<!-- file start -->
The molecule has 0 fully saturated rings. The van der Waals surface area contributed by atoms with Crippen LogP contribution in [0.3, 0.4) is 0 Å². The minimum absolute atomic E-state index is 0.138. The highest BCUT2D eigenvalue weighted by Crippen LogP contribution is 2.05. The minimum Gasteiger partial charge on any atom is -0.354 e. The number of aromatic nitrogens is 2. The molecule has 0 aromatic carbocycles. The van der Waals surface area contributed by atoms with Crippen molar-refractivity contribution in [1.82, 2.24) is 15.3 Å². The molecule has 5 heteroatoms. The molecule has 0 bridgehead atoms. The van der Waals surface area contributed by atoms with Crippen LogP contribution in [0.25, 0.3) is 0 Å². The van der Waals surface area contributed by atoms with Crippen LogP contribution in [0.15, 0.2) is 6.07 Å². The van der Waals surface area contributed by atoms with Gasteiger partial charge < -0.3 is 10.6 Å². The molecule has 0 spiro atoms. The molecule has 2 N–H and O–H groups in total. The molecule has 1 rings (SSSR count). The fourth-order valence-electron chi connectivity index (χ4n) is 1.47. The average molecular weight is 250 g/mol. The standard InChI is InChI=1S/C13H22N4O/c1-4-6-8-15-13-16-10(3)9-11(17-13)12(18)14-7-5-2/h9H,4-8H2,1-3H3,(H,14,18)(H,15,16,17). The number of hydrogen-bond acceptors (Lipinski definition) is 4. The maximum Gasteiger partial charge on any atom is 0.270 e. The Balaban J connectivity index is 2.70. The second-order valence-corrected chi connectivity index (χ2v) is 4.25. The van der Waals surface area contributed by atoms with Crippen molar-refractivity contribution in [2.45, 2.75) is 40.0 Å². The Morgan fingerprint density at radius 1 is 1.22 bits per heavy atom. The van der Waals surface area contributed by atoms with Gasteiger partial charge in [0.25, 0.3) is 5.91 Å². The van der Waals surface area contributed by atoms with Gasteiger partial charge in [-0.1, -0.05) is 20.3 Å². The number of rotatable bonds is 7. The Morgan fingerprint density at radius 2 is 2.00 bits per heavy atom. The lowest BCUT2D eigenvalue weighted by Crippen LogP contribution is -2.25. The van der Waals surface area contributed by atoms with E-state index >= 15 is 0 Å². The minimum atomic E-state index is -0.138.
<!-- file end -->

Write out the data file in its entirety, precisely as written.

The molecule has 0 fully saturated rings. The van der Waals surface area contributed by atoms with Crippen LogP contribution in [0.3, 0.4) is 0 Å². The minimum absolute atomic E-state index is 0.138. The highest BCUT2D eigenvalue weighted by Crippen LogP contribution is 2.05. The minimum Gasteiger partial charge on any atom is -0.354 e. The number of aromatic nitrogens is 2. The molecule has 0 aromatic carbocycles. The van der Waals surface area contributed by atoms with Crippen molar-refractivity contribution in [1.82, 2.24) is 15.3 Å². The molecule has 5 heteroatoms. The molecule has 0 bridgehead atoms. The van der Waals surface area contributed by atoms with Crippen LogP contribution in [0.25, 0.3) is 0 Å². The van der Waals surface area contributed by atoms with Crippen LogP contribution in [0.15, 0.2) is 6.07 Å². The van der Waals surface area contributed by atoms with Gasteiger partial charge < -0.3 is 10.6 Å². The molecule has 0 spiro atoms. The molecule has 2 N–H and O–H groups in total. The molecule has 1 rings (SSSR count). The fourth-order valence-electron chi connectivity index (χ4n) is 1.47. The average molecular weight is 250 g/mol. The standard InChI is InChI=1S/C13H22N4O/c1-4-6-8-15-13-16-10(3)9-11(17-13)12(18)14-7-5-2/h9H,4-8H2,1-3H3,(H,14,18)(H,15,16,17). The number of hydrogen-bond acceptors (Lipinski definition) is 4. The maximum Gasteiger partial charge on any atom is 0.270 e. The Balaban J connectivity index is 2.70. The second-order valence-corrected chi connectivity index (χ2v) is 4.25. The van der Waals surface area contributed by atoms with Crippen molar-refractivity contribution in [2.45, 2.75) is 40.0 Å². The Morgan fingerprint density at radius 1 is 1.22 bits per heavy atom. The van der Waals surface area contributed by atoms with Gasteiger partial charge in [0.25, 0.3) is 5.91 Å². The van der Waals surface area contributed by atoms with Gasteiger partial charge in [-0.1, -0.05) is 20.3 Å². The number of rotatable bonds is 7. The Morgan fingerprint density at radius 2 is 2.00 bits per heavy atom. The lowest BCUT2D eigenvalue weighted by Crippen LogP contribution is -2.25. The van der Waals surface area contributed by atoms with E-state index >= 15 is 0 Å². The minimum atomic E-state index is -0.138.